BD Creek packs/ Mtn. Hardwear splitter


Original Post
Jack Stephenson · · Unknown Hometown · Joined May 2016 · Points: 25

Been researching crag packs for a while now. Looking at BD, Trango, the Patagonia crag daddy and others. Any comments or buying advice on these or others would be appreciated.

FrankPS · · Atascadero, CA · Joined Nov 2009 · Points: 275

I really like this burly, 41 liter pack:

http://www.metoliusclimbing.com/freerider-pack.html

Billy.Malone · · Las Vegas, NV · Joined Aug 2013 · Points: 10

+1 for the freerider, and Metolius is a good company to support.

R. Moran · · Moab , UT · Joined Mar 2009 · Points: 140

Definitely like Metolius. Not a huge fan of top loaders for the crag. Especially if you wanna put a rope in rope bag inside the pack. Just my opinion tho. Thanks for letting me share

Jack Stephenson · · Unknown Hometown · Joined May 2016 · Points: 25

Looks sweet, but I'll second the top loade dislike. The Creek being the exception as it also zips down the body of the pack.

Keep em coming, folks. Also, price isn't a huge issue as I can get a decent deal from most companies.

Thanks

Marc801 C · · Sandy, Utah · Joined Feb 2014 · Points: 65

If you don't like top loaders, what about:

http://www.metoliusclimbing.com/crag_station.html

If anyone has one of these, I'm curious about this pack and would like to know of real world experiences.

Capacity: 2,500 cu. in. (41 L)
Weight: 2 lbs. 10 oz. (1.2 kg)
Dimensions: 28" x 13" x 10" (711 mm x 330 mm x 254 mm)
Color: tan/black

FrankPS · · Atascadero, CA · Joined Nov 2009 · Points: 275

Why don't people like top-loaders? Nothing wrong with having a preference, but I'm curious if people find the top-loaders too hard to pack, or...?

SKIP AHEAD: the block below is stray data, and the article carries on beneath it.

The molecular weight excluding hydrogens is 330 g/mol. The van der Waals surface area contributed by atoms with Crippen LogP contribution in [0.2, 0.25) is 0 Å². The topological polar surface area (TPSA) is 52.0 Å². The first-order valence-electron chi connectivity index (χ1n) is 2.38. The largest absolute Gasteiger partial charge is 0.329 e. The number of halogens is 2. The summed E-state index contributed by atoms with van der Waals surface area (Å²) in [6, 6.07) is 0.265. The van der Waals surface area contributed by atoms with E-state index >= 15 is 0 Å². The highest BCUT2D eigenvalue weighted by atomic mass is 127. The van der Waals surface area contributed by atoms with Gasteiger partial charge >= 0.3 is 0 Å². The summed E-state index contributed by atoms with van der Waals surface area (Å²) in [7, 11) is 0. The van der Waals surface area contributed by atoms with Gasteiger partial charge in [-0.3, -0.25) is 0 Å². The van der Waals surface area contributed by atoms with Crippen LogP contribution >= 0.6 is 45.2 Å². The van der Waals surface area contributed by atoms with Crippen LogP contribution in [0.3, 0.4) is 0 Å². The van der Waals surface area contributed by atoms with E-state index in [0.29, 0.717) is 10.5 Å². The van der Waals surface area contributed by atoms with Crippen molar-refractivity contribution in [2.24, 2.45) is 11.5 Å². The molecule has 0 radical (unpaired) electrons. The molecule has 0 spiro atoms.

Jack Stephenson · · Unknown Hometown · Joined May 2016 · Points: 25
FrankPS wrote:Why don't people like top-loaders? Nothing wrong with having a preference, but I'm curious if people find the top-loaders too hard to pack, or...?
The one little thing I need is always at the bottom of the pack. It's all personal preference, really
highaltitudeflatulentexpulsion · · Colorado · Joined Oct 2012 · Points: 35
Marc801 wrote:If you don't like top loaders, what about: metoliusclimbing.com/crag_s... If anyone has one of these, I'm curious about this pack and would like to know of real world experiences. Capacity: 2,500 cu. in. (41 L) Weight: 2 lbs. 10 oz. (1.2 kg) Dimensions: 28" x 13" x 10" (711 mm x 330 mm x 254 mm) Color: tan/black
I went to buy one about 5 years ago and they were all sold out. I got the BD version instead, the Demon Duffel (replaced with Stone 42) and it was cheaper. Same size though. The zipper it blown and there are multiple holes in it. It's a goner. I wish I'd held off and got the Metolius.

I can fit an entire sport day in there plus clothes, food, and dog things. Or I can fit an entire creek day in there minus offwidth plus the tagline and my partner has to carry the rope and food.

Overall, I'm totally satisfied with the size. When I replace it, I'll get the metolius, the BD one is just too flimsy.

You just have to learn how to pack it. Fill it half way, then zip it 3/4, then bang it against the ground and continue filling the space on top. It's amazing at how much you can fit in there. I also like to open it all the way and lay it out and the dog will sleep there.
caughtinside · · Oakland CA · Joined Nov 2006 · Points: 1,470

My partner has the metolius crag station and it is great... Got pack envy.

I have a lighter weight CAMP one, the roxback
http://www.camp-usa.com/products/packs/roxback/

It's great for sport climbing, I really like it but I think the metolius version is far burlier and will last much longer. I've already had to restitch a shoulder strap on mine.

Another partner has the MH splitter. It looks cool and flops open nice, but I think it's too deep and makes you back-heavy. Not really a fan.

I probably wouldn't use any for trad climbing. Maybe the crag station, or the creek 50.

Chase D · · Unknown Hometown · Joined Apr 2015 · Points: 195

Arcteryx Miura 45 is nice

Jack Stephenson · · Unknown Hometown · Joined May 2016 · Points: 25
Chase D wrote:Arcteryx Miura 45 is nice
Sell the Miura to me.
Ray Pinpillage · · West Egg · Joined Jul 2010 · Points: 180